The five lingerie lessons

The five lingerie lessons every woman should learn

Lingerie is a French word and an aspect of my wardrobe I gave very little attention to until I lived in Paris. I don’t generally believe the ‘French-is-better’ mantra, however, I will admit, like cheese or vin rouge, the French approach to lingerie is undeniably lovely.

As a culture, they are highly conservative – a characteristic irrelevant to lacy underwear but curiously where their lingerie strength lies. Unlike the English, where lingerie is mostly ‘sexy’, ‘provocative’ or at worst ‘ vulgar’; in France, lingerie has just one sole sentiment: intimacy. The whole focus is on the relationship between the woman and what she quietly chooses to wear beneath her clothes. And so, in true French style – here are the lessons I have learnt about lingerie along the way.

1ling1. Not for him, for you

‘Lingerie for French women exists outside of the realm of sex. Should your man appreciate a little lace – it is considered a mere side benefit.’ This advice was kindly passed on to me at the La Perla flagship on Rue Saint Honore in Paris, as I was shifting around uncomfortably in the dressing room. The store manager insisted I assess how I felt in it rather than how I looked. This was probably my lingerie epiphany, for so long I had avoided pretty undergarments in the fear that my physique would never do them justice. But like all clothes, once we decide to wear them for ourselves, they become more comfortable and more flattering, because all one really needs is self-confidence for even the sultriest of styles.

2ling2. Don’t be bright

The French adhere to the fierce rule of no brights or primary colours. Personally, I couldn’t agree more. Lingerie should be anything but loud. The classics are classics for a reason; black, white and nude are the safest and most beautiful of lacy bets. Straying away from these should be a soft and subdued endeavour; and will typically feature pastels or darker, smokier shades. For instance, the French wouldn’t typically approve of purple lingerie unless it was worn in pale lavender or a muted mauve. Our skin is soft and the colours we wear close should correspond.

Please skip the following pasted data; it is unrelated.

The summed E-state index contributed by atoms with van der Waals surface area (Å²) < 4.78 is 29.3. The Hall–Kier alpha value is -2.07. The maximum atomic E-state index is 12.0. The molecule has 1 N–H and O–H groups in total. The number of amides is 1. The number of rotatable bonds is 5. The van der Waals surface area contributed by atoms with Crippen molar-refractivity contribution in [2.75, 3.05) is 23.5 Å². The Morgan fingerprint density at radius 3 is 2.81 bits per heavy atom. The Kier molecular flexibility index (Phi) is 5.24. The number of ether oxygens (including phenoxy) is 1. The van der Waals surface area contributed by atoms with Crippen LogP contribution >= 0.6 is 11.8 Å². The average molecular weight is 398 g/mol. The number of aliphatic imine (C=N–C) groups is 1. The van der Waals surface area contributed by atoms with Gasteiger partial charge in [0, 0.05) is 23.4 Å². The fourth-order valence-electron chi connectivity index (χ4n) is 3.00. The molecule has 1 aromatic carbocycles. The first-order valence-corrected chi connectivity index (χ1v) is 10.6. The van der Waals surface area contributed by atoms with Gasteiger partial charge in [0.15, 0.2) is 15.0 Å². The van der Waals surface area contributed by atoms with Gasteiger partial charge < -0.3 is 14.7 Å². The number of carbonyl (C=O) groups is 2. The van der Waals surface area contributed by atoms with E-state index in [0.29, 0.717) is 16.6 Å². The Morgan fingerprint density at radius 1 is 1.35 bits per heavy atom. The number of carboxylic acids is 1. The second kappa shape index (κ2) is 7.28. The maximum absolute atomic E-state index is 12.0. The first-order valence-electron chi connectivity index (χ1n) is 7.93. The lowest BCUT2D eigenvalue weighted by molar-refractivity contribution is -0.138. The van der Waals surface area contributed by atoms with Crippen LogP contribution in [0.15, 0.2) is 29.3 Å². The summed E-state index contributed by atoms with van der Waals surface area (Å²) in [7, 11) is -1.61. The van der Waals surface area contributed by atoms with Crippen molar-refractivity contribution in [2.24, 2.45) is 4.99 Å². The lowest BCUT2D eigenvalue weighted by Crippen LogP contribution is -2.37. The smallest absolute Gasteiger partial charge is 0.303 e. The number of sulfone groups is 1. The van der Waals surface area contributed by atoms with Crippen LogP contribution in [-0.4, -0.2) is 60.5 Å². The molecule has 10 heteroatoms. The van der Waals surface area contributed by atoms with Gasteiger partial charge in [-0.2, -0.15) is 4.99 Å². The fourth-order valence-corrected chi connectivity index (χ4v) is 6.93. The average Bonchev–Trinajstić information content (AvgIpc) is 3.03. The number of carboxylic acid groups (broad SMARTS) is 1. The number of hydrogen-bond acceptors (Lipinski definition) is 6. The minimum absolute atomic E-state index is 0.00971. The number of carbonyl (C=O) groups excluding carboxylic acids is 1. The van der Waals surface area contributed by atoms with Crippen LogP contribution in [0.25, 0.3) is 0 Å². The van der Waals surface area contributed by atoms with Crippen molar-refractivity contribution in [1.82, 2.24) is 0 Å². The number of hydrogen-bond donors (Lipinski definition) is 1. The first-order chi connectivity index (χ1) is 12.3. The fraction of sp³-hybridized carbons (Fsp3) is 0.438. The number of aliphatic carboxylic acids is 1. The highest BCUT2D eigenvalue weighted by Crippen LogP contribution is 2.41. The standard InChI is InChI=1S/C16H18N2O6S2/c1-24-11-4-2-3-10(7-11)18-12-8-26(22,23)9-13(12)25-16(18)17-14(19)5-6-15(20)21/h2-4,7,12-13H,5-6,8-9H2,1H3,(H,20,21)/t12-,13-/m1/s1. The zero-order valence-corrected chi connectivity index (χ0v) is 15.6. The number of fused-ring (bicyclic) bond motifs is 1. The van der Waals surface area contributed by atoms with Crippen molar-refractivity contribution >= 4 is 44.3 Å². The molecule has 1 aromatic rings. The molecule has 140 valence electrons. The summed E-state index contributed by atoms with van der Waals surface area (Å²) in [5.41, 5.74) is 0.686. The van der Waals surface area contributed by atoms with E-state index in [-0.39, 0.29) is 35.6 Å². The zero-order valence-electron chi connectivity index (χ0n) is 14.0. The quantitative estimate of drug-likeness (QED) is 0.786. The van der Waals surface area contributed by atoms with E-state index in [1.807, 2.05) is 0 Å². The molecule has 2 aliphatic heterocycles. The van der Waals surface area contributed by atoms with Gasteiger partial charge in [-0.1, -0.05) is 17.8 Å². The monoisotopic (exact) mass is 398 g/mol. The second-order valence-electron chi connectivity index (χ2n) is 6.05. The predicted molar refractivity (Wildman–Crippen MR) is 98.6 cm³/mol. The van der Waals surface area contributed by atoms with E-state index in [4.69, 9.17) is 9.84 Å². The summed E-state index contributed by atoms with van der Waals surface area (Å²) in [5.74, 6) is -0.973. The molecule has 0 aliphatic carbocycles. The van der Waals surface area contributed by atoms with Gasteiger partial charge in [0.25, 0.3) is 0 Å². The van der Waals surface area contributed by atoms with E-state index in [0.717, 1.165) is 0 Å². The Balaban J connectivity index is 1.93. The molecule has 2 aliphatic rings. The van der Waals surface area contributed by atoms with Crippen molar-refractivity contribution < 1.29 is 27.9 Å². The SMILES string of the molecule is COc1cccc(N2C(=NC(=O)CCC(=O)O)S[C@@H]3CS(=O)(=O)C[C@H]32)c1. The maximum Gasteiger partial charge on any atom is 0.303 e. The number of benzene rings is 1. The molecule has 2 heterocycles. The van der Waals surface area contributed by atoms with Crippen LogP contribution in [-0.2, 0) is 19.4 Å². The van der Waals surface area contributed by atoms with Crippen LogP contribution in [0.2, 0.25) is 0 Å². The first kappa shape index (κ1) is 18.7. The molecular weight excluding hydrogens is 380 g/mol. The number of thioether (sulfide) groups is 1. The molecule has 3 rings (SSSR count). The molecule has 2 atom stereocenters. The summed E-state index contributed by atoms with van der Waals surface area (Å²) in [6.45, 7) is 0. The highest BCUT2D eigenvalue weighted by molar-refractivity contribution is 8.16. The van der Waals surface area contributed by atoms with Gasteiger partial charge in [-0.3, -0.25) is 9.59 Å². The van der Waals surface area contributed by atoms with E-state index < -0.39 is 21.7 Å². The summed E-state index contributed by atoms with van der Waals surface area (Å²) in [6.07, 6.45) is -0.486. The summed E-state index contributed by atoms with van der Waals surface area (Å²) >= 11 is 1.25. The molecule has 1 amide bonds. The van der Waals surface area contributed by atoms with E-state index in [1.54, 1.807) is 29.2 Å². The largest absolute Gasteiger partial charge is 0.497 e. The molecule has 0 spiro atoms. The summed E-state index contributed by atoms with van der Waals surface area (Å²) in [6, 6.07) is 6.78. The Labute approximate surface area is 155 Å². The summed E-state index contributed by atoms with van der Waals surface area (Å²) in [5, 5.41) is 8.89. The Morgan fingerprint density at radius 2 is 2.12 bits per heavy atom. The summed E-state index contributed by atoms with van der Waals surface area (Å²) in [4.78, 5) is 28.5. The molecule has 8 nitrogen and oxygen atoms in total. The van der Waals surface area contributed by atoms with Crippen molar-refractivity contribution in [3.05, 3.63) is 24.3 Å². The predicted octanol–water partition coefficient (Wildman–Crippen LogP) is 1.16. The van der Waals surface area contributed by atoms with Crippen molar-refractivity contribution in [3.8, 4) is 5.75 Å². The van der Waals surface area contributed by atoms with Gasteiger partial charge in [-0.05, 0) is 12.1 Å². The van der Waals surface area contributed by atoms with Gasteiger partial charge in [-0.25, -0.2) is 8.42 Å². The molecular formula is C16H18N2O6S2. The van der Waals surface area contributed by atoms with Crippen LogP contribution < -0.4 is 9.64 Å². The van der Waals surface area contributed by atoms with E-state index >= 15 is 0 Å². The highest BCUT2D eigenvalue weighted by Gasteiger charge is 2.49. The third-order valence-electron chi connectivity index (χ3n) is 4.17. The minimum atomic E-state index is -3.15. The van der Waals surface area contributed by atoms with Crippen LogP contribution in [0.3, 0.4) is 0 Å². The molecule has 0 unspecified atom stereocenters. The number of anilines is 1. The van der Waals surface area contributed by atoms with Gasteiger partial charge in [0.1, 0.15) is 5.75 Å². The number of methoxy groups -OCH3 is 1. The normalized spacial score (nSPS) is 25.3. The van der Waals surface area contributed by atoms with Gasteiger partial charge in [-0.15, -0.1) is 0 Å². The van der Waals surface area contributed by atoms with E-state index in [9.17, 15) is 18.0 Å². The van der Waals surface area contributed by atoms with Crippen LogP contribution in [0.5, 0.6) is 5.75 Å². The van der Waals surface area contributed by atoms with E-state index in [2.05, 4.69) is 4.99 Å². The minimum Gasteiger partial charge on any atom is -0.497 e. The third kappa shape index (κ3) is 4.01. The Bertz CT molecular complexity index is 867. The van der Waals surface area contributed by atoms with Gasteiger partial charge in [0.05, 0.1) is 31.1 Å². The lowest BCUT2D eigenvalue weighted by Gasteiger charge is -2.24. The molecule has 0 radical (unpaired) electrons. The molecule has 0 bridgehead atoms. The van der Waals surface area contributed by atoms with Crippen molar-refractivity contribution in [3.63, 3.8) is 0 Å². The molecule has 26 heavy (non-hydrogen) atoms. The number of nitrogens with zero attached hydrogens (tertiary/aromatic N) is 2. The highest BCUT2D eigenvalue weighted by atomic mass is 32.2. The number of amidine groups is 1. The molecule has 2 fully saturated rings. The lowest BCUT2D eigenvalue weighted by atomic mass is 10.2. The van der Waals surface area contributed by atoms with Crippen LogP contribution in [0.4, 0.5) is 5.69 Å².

3ling3. Co-ordination is key

This is where the famous French austerity really comes in – clashing undergarments is practically a sin. Combining different laces or opposing colours is considered at best careless and at worst lazy. French women take pride in considering their underwear as part of their entire ensemble. Should you be wearing white, choose lingerie of the same colour. A grey bra looks lovely subtly peeking out of a grey marl oversized blouse. Black should be worn with black and so on. Makeup is another lovely component to lingerie – nude underwear looks best with minimal eye makeup and a beige lip. Darker colours are suited to darker makeup, while pastels are even lovelier totally bare-faced. Previously, I would have thrown on whatever was clean, but after collaborating with some of France’s premium lingerie brands, I quickly learnt that a lack of consideration for co-ordination was quite like wearing two different shoes. It is simply not done.

5ling4. Go beyond the bra